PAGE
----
Cigna Doesn't Expect Big Blow From Trump's Drug-Rebate Overhaul
(Bloomberg) -- A plan unveiled by the Trump administration to lower drug costs by banning some payments to middlemen could alter the way prescription medications are bought and sold, but some companies don’t expect big changes for now.
Cigna Corp. Chief Executive Officer David Cordani said the Trump proposal won’t affect the health insurer’s newly acquired pharmacy-benefits business.
Even if rebates were to disappear broadly, Cordani said the Trump plan wouldn’t affect Cigna’s profit margins, as the company already offers a variety of payment models for its health plan and employer clients. The business “is not oriented” around whether rebates stay or go, he said.
“We are not sitting in a situation where we are trying to preserve the status quo in any aspect of our business,” Cordani said in an interview.
Nevertheless, regulators say that changing the government’s stance will eventually lead to changes in the broader health-care marketplace. President Donald Trump’s top health official said he thinks that private health plans will follow the government’s lead.
“We believe it will change the course of conduct in the commercial space,” Health and Human Services Secretary Alex Azar said at an event in Washington on Friday.
Cigna shares declined after the health insurer forecast weaker-than-expected earnings for 2019. The company offered the outlook in its first earnings report since closing its $68 billion purchase of pharmacy-benefits manager Express Scripts in December.
Shares were down about 1.9 percent in New York at 11:24 a.m., paring some earlier losses.
The Express Scripts deal gave Cigna a large in-house manager of drug plans to rival similar businesses run by UnitedHealth Group Inc. and CVS Health Corp., which has bought health insurer Aetna Inc.
By owning a division that bargains with drugmakers on prices, insurers hope to hold down their costs. PBMs negotiate discounts on prescription drugs in exchange for placing medications on their lists of approved therapies for plan members. But critics say that the savings aren’t always shared with patients.
Trump administration officials targeted the rebates PBMs collect from drug manufacturers. Azar called them “a hidden system of kickbacks to middlemen” in announcing a plan to ban them from federal health programs late Thursday.
The proposal would rein in ten of billions of dollars in rebates that drugmakers pay to PBMs who manage Medicare and Medicaid prescription-drug plans. The move stands to upend how a large part of the prescription-drug market functions.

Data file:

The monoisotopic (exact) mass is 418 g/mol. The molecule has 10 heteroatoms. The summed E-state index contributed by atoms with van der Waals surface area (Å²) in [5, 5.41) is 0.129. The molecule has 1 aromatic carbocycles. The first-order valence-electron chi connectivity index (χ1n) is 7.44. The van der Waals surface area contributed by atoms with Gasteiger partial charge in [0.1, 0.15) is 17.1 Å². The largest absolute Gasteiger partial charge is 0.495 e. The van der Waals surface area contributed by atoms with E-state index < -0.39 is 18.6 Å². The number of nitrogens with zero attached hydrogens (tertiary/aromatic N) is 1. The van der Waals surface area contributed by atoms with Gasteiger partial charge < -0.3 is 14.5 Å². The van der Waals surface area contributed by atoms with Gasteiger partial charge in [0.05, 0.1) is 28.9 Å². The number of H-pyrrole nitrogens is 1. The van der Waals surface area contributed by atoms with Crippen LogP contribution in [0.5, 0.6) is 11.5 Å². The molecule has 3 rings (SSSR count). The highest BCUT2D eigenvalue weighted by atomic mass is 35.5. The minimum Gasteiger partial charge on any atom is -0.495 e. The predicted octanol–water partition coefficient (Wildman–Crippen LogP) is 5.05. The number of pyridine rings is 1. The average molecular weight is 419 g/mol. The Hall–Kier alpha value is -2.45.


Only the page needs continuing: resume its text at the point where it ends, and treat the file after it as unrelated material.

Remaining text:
The changes are “potentially devastating to the current pharma ecosystem,” said Eric Coldwell, an analyst with Baird Equity Research. “The U.S. health-care system is a sand castle and the tide is coming in.”
Some of Cigna’s PBM rivals have been moving away from relying on rebates from drugmakers.
UnitedHealth Group’s OptumRx unit planned to begin passing rebates directly to customers at the point of sale this year, company executives have said. The move was expected to affect 9 million members, saving each eligible member about $150 annually, OptumRx CEO John Prince said on an earnings call in November.
An OptumRx spokesman didn’t immediately respond to a question about how the proposed rebate rule would affect the business.
Health insurer Anthem Inc. is terminating its contract with Express Scripts in March after a high-profile feud over drug fees. To replace Express Scripts, Anthem is building its own PBM, has laid out a strategy that doesn’t rely on rebates.
“We’re not building this based on a rebate model, but we are building it based on a net lowest cost value model,” Anthem CEO Gail Boudreaux told analysts in July. “We want to ensure that everything that gets implemented really does result in lower cost for consumers.”
Cordani said Cigna’s Express Scripts unit would likewise be resilient to the federal changes.
“The proposed rebate rule will not have a meaningful impact on our growth and earnings trajectory,” he said on a call with analysts. Cordani said the proposal applies to Medicare Advantage and Medicare Part D drug plans, not commercial drug plans purchased by private employers and individuals.
Cordani said about half of all Express Scripts clients select models in which rebates are passed through to customers.
Earlier, Cigna offered a tepid view on its profit expectations for the coming year. The Bloomfield, Connecticut-based company projected 2019 adjusted operating earnings per share of $16 to $16.50, trailing the average Wall Street estimate of $16.57. Cigna posted fourth-quarter results that were somewhat stronger than forecast.
The Trump proposal on rebates isn’t final and will be subject to a 60-day comment period.
Pharmacy-benefit managers have blamed drugmakers for high prescription costs. CVS said in a statement Thursday that the companies “are the last line of defense for the consumer.” The industry trade group, the Pharmaceutical Care Management Association, said that it was reviewing the proposed rule.
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